House-Price Growth Expected in 2015
With 2014 coming to a close, experts within the housing market start to make their predictions for the coming year. The annual forecast by the Royal Institution of Chartered Surveyors (RICS) has highlighted healthy growth levels for the sector across 2015.
The RICS yearly forecast for the housing market predicts that house prices will rise by around 3% next year. These price rises are expected to be seen across the whole of the UK, with some areas seeing above-average increases and other markets cooling slightly. The rise in prices is expected to be helped by the recent changes in Stamp Duty thresholds. This will reduce the need for sellers to market their properties at a lower level to attract more buyers, even when they have outstanding features such as external stairs or large extensions.
Following higher than average growth in previous years, parts of the capital are expected to stall this year and see some of the lowest increases in 2015. The RICS report predicts that London, along with Wales and the South West, will see rises of 2% or less.
More Sales Completed
As well as house prices rising, there will also be a growth in the number of completed transactions in 2015. The report by RICS predicts that this will increase from 1.22 million this year to 1.25 million next year. This might highlight good levels of growth, but it is still well below the levels of 1.67 million that we saw in 2006.
The lack of availability in the mortgage market, as lenders impose stricter criteria on potential buyers, could case concerns. They are now considering a buyer’s ability to afford the repayments in more detail. Buyers are also taking affordability seriously, with 90% of new mortgages now on fixed deals. The negative effects of this are likely to be reduced by a stronger economy and the Stamp Duty alterations.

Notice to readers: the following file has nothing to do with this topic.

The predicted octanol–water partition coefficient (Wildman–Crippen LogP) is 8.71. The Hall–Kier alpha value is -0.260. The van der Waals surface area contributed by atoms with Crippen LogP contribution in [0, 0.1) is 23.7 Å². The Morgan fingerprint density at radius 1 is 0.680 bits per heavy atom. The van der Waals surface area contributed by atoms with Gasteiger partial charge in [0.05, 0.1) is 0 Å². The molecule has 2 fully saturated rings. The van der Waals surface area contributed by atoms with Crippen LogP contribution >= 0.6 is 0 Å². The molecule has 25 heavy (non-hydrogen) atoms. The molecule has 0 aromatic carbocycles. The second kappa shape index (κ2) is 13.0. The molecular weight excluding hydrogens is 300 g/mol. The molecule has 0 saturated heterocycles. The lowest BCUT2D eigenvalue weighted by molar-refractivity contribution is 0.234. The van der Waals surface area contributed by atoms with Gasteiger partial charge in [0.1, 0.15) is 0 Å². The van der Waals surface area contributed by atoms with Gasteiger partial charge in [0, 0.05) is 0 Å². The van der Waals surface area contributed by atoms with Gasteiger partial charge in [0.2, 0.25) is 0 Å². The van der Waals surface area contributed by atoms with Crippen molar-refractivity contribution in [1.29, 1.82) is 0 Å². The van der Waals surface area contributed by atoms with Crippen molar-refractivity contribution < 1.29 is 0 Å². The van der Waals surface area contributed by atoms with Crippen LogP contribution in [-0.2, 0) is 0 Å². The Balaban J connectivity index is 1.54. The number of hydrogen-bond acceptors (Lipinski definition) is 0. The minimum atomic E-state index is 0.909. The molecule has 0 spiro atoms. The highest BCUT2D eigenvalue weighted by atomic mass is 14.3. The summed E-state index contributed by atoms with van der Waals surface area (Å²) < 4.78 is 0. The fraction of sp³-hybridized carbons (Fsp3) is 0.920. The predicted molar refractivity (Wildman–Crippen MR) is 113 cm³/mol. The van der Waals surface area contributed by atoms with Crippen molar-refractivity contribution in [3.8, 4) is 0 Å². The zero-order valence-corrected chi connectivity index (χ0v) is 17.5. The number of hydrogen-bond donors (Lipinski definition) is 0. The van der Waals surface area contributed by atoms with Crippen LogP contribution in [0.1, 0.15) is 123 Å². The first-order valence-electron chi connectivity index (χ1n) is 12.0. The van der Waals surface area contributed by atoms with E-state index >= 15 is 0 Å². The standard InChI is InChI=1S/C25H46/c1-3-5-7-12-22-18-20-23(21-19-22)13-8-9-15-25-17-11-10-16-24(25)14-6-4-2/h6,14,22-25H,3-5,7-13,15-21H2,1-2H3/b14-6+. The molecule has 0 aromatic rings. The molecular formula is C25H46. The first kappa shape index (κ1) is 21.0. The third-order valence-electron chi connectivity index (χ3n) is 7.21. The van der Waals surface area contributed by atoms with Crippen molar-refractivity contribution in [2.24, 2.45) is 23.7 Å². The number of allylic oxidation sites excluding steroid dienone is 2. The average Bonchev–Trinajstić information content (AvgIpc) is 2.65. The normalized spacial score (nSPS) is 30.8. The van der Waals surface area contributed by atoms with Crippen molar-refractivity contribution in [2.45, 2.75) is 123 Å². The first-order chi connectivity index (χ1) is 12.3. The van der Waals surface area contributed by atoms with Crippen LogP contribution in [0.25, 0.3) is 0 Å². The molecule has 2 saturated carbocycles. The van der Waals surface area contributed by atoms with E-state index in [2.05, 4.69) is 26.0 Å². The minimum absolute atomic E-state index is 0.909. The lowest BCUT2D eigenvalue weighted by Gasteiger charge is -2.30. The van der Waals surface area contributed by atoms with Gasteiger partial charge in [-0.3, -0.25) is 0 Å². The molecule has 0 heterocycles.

More Properties Required
One of the major issues that we are currently seeing in the housing market is the lack of available properties. This could boost the price increases, as more buyers compete for fewer properties, such as those with external stairs. This issue, though, is also preventing many first-time buyers from getting on the property ladder, with a reduction in the number of starter homes and fewer property owners looking for their second home.
The report shows that more developments have begun, and the forecasts are that 155,000 housing starts are expected in 2015. This level has grown from 125,000 throughout 2013 and 100,000 across 2012. However, it is still below the level that is required to solve these issues.
The annual report from RICS highlights that we are seeing a more positive outlook for the housing market. There are undoubtedly some areas of concern, such as mortgage availability and a lack of supply, but these are balanced by beneficial elements, including alterations to Stamp Duty thresholds. This should ensure that the housing market continues to experience growth over the next year.